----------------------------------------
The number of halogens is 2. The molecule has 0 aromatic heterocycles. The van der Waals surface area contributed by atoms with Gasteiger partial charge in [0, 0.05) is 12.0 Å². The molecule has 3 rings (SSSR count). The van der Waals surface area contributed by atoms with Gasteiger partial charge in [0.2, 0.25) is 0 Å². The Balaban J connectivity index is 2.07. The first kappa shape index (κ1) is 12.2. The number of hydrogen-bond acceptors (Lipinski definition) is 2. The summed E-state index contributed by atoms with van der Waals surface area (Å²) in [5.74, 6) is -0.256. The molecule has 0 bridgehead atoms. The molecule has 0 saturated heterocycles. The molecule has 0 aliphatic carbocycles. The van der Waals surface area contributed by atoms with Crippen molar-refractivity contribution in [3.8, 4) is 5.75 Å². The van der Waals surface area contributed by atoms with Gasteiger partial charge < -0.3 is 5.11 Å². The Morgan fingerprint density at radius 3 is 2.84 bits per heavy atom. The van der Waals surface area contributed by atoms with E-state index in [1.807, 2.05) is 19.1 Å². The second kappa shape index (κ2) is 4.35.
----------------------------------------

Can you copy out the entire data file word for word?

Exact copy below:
The number of halogens is 2. The molecule has 0 aromatic heterocycles. The van der Waals surface area contributed by atoms with Gasteiger partial charge in [0, 0.05) is 12.0 Å². The molecule has 3 rings (SSSR count). The van der Waals surface area contributed by atoms with Gasteiger partial charge in [0.2, 0.25) is 0 Å². The Balaban J connectivity index is 2.07. The first kappa shape index (κ1) is 12.2. The number of hydrogen-bond acceptors (Lipinski definition) is 2. The summed E-state index contributed by atoms with van der Waals surface area (Å²) in [5.74, 6) is -0.256. The molecule has 0 bridgehead atoms. The molecule has 0 saturated heterocycles. The molecule has 0 aliphatic carbocycles. The van der Waals surface area contributed by atoms with Crippen molar-refractivity contribution in [3.8, 4) is 5.75 Å². The van der Waals surface area contributed by atoms with Gasteiger partial charge < -0.3 is 5.11 Å². The Morgan fingerprint density at radius 3 is 2.84 bits per heavy atom. The van der Waals surface area contributed by atoms with E-state index in [1.807, 2.05) is 19.1 Å². The second kappa shape index (κ2) is 4.35.